HOW TO LOSE JOBS AND ALIENATE GIRLFRIENDS plays again Mar 2 at 1:00 and Mar 3 at 9:15
A little schedule reshuffling that I hadn't paid attention to left me scrambling a bit for my next movie, but I eventually settled on the Spanish/Indian movie, TRACES OF SANDALWOOD. Mina was a little girl when her sister Sita was born and her mother died in childbirth. She saved her from being drowned and started taking care of her, teaching her to do laundry as a toddler. But they're sold to a new family, and while Mina is taken to a brothel (where she quickly escapes, no worries) Sita is given to a Catholic orphanage. Mina escapes (as I've said) and becomes a servant/friend for a nice family with a nice older brother who takes a shine to her and takes her to the movies. Flash forward 20 some years and Mina is a Bollywood star, the older brother is her husband and producer, and she's still searching for Sita. In fact, she makes a movie about her life just for that purpose, and gets a call from that Catholic orphanage and through a little digging find out that Sita is living as Paula Diaz in Barcelona. So a trip to Barcelona is in the works. And that was all set up about as quickly as I wrote it. The heart of the movie is really Paula/Sita coming to terms with her hidden past She had forgotten her early years in India, and her parents had never even told her she was adopted. So first she reacts with disbelief, then mistrust (as everyone is telling her that Mina must only be looking for money.) But she starts watching Bollywood movies and starts getting close to a nice Indian man who gives her advice about Mina's films. A charming drama about different cultures and learning how to be part of both of them.
TRACES OF SANDALWOOD plays again Mar 3 at 7:30 and Mar 7 at 2:00.
Then again because one movie started a bit late, I had to run out to make it to the next film at the California, FOR HERE OR TO GO? Keeping with the Indian dual-culture theme, this is very much a Silicon Valley film. Vivek is a tech worker in Silicon Valley, on an alien work visa. He wants to leave his big company job where everyone is a moron who doesn't understand scalability. He wants to work for a small healthcare technology startup, but they don't have a budget for dealing with immigration paperwork. So he's always under threat to lose his job and be deported back to India. His circle of friends are all in similar straits--ranging from illegals to temporary visas to about to get their green cards. The tension between the "freedom" of America and how quickly that can all be taken away is the source of high drama and some comedy. Add in that a complicated dating life (he seems to know every Sweta in the world) and a spirited debate between making a success in America or returning to India and using skills learned in America to improve their homeland. The immigrant experience has never exactly been an easy one, but the bureaucratic nightmare America has created seems particularly suited to make it impossible (seriously, how can you demonstrate one year of good behavior if that would mean overstaying your visa--by definition being in America one year later is demonstrating bad behavior...never mind the seven years of good behavior preceding it.)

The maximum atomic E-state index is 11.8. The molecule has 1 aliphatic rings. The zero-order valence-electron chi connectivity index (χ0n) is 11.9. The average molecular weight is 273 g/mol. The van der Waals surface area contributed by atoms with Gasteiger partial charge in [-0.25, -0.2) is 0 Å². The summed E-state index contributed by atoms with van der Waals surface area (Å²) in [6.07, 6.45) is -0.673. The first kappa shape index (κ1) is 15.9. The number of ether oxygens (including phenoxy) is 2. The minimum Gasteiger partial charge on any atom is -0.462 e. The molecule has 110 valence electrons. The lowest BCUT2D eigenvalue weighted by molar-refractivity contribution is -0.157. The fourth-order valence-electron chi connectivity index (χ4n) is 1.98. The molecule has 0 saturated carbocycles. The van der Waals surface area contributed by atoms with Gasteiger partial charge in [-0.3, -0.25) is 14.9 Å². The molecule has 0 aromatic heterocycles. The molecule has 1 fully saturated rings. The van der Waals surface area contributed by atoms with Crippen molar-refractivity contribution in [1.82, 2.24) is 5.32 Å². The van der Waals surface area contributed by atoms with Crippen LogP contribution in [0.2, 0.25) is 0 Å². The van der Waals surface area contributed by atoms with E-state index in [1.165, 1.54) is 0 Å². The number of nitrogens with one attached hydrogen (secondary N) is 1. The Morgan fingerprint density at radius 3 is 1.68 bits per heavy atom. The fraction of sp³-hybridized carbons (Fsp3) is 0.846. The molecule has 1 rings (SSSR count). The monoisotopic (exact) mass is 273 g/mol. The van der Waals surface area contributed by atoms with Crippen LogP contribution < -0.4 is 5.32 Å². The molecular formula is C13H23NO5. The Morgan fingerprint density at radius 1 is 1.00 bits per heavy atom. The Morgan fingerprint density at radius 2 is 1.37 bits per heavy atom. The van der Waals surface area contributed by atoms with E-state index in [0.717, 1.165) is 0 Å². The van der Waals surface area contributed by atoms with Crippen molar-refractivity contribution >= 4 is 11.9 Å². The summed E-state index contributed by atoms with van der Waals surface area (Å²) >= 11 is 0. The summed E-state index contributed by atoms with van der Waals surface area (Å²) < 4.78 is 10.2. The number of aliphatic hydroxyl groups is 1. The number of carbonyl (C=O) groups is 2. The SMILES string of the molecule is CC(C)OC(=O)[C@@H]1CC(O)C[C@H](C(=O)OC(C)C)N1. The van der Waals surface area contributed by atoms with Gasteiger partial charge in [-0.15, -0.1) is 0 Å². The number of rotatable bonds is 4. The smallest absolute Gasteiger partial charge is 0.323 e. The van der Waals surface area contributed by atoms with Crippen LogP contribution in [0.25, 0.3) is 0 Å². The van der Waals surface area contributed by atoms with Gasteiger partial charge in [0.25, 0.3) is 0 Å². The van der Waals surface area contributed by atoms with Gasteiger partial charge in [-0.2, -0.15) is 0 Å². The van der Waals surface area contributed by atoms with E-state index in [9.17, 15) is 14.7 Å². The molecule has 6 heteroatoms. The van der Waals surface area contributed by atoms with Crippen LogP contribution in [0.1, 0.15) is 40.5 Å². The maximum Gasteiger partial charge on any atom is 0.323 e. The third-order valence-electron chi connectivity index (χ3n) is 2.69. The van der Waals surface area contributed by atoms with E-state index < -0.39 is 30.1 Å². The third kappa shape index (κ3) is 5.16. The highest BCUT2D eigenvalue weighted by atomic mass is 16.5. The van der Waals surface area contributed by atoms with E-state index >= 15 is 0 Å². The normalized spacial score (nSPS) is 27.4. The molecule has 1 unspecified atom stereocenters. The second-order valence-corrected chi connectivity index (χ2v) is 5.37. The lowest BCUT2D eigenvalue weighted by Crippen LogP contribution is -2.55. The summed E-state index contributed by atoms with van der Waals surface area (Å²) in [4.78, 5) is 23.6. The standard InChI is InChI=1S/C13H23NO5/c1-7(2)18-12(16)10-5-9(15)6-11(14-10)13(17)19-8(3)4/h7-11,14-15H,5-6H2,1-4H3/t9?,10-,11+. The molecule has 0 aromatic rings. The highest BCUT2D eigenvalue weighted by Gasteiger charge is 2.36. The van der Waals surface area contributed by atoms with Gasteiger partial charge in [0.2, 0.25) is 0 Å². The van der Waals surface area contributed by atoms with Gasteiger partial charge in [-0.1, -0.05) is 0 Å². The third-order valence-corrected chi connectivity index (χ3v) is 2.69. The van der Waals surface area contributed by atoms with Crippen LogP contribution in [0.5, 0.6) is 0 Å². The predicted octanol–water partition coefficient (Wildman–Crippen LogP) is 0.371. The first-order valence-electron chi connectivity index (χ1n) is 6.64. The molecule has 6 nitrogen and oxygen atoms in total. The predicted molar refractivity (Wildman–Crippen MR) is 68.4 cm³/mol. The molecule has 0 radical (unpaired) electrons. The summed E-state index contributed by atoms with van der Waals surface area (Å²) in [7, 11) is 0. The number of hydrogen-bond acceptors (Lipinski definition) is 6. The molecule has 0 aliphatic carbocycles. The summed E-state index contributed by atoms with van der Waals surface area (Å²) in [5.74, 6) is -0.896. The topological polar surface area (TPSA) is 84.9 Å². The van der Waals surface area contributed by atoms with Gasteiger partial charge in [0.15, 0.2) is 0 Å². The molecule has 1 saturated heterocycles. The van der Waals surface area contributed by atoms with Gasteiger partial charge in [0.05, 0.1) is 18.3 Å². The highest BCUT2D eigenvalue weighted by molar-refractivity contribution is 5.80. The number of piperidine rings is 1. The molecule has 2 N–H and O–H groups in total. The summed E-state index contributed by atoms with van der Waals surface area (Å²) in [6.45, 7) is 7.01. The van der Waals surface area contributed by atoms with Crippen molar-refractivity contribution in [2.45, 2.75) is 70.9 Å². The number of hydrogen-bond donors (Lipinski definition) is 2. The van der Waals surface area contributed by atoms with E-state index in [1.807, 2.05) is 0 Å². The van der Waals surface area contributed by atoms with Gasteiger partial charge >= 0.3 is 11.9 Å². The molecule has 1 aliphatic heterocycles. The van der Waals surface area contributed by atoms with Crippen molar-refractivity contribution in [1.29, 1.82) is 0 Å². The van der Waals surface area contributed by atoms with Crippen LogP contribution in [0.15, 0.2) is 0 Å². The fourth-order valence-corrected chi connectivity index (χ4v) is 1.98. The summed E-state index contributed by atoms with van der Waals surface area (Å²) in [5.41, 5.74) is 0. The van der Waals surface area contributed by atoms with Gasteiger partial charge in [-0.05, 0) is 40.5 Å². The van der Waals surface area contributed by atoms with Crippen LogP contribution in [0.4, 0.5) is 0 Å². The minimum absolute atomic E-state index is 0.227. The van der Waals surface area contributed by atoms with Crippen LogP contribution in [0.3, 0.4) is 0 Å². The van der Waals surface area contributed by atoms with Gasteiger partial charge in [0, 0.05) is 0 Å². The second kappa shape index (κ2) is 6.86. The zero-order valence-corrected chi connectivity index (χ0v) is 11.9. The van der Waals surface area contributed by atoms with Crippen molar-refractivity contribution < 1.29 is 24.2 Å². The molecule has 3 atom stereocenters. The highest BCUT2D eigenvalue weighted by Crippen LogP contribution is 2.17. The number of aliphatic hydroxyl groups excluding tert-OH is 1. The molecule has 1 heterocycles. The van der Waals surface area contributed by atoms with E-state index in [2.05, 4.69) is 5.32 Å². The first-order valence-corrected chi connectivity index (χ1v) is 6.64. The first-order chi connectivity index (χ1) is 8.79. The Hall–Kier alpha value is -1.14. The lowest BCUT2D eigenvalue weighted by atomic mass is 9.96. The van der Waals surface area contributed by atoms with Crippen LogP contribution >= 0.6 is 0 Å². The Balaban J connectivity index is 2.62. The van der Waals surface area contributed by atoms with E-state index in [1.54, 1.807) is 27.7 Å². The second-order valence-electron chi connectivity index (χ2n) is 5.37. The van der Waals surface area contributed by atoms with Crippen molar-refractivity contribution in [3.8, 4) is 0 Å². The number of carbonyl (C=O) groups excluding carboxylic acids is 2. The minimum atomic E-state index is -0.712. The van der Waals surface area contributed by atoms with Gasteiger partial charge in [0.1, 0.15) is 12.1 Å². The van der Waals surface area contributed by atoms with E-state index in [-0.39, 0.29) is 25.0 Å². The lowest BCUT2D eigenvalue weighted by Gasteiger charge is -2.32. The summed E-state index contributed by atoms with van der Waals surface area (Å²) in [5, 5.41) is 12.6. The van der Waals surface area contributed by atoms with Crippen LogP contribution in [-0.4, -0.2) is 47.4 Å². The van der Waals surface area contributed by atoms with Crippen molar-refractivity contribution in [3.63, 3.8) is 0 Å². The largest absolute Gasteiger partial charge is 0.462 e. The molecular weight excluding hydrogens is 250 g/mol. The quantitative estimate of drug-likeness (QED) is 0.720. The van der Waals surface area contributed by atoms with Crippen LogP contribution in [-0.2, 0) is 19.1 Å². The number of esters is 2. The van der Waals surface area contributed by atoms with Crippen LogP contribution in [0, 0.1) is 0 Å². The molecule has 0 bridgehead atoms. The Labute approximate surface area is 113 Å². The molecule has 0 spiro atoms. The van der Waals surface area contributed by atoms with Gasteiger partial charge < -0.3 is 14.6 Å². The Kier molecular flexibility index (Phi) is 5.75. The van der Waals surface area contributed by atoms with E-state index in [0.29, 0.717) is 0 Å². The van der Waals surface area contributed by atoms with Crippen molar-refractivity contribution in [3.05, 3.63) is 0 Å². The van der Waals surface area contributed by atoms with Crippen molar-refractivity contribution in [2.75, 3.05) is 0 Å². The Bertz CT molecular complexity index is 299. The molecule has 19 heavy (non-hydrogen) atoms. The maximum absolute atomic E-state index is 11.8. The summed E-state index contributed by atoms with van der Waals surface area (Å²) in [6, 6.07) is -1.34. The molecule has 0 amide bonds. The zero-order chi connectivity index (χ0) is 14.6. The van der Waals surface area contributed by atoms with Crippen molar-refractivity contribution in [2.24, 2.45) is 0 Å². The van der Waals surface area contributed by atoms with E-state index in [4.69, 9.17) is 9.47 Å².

FOR HERE OR TO GO? plays again Mar 6 at 7:00 and Mar 7 at 9:15
And finally, the midnight movie BAD EXORCISTS, a cheap and hilarious story of loser kids at a Catholic school--a nerd, a Jew, and a fat weirdo. And they're all film geeks...but really bad at making a movie. So they decide to make an exorcism flick by stealing their teacher's book on exorcism to add a little verisimilitude to the film. It adds to much, as they get their lead actress possessed by a demon. Oops! Wacky high school hijinx ensue, complete with bitchy girlfriends, super-soakers full of holy water, and heroic nerds. Awesome!
BAD EXORCISTS plays again Mar 1 at 4:00 and Mar 5: at 2:45
Total Running Time: 542 minutes
My Total Minutes: 386,720